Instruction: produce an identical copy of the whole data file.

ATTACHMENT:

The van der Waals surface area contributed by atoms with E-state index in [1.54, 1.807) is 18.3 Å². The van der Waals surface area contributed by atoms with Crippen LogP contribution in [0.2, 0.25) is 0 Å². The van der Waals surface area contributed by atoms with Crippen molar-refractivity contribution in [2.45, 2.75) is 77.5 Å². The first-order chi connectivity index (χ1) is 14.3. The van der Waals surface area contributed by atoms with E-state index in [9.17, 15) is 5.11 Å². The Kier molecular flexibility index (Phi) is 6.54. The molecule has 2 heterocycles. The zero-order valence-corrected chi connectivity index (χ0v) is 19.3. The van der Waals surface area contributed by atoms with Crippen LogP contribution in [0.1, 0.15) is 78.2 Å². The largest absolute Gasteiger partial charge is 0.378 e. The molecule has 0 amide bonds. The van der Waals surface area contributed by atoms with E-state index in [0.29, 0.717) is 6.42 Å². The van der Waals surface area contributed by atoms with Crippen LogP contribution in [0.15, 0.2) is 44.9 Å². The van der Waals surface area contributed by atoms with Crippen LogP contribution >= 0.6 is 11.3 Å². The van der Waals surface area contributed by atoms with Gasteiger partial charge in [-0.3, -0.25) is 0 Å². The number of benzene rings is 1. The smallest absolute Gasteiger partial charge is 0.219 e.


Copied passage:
The van der Waals surface area contributed by atoms with E-state index in [1.54, 1.807) is 18.3 Å². The van der Waals surface area contributed by atoms with Crippen LogP contribution in [0.2, 0.25) is 0 Å². The van der Waals surface area contributed by atoms with Crippen molar-refractivity contribution in [2.45, 2.75) is 77.5 Å². The first-order chi connectivity index (χ1) is 14.3. The van der Waals surface area contributed by atoms with E-state index in [9.17, 15) is 5.11 Å². The Kier molecular flexibility index (Phi) is 6.54. The molecule has 2 heterocycles. The zero-order valence-corrected chi connectivity index (χ0v) is 19.3. The van der Waals surface area contributed by atoms with Crippen LogP contribution in [0.1, 0.15) is 78.2 Å². The largest absolute Gasteiger partial charge is 0.378 e. The molecule has 0 amide bonds. The van der Waals surface area contributed by atoms with E-state index in [0.29, 0.717) is 6.42 Å². The van der Waals surface area contributed by atoms with Crippen LogP contribution in [0.15, 0.2) is 44.9 Å². The van der Waals surface area contributed by atoms with Crippen LogP contribution >= 0.6 is 11.3 Å². The van der Waals surface area contributed by atoms with Gasteiger partial charge in [-0.3, -0.25) is 0 Å². The number of benzene rings is 1. The smallest absolute Gasteiger partial charge is 0.219 e.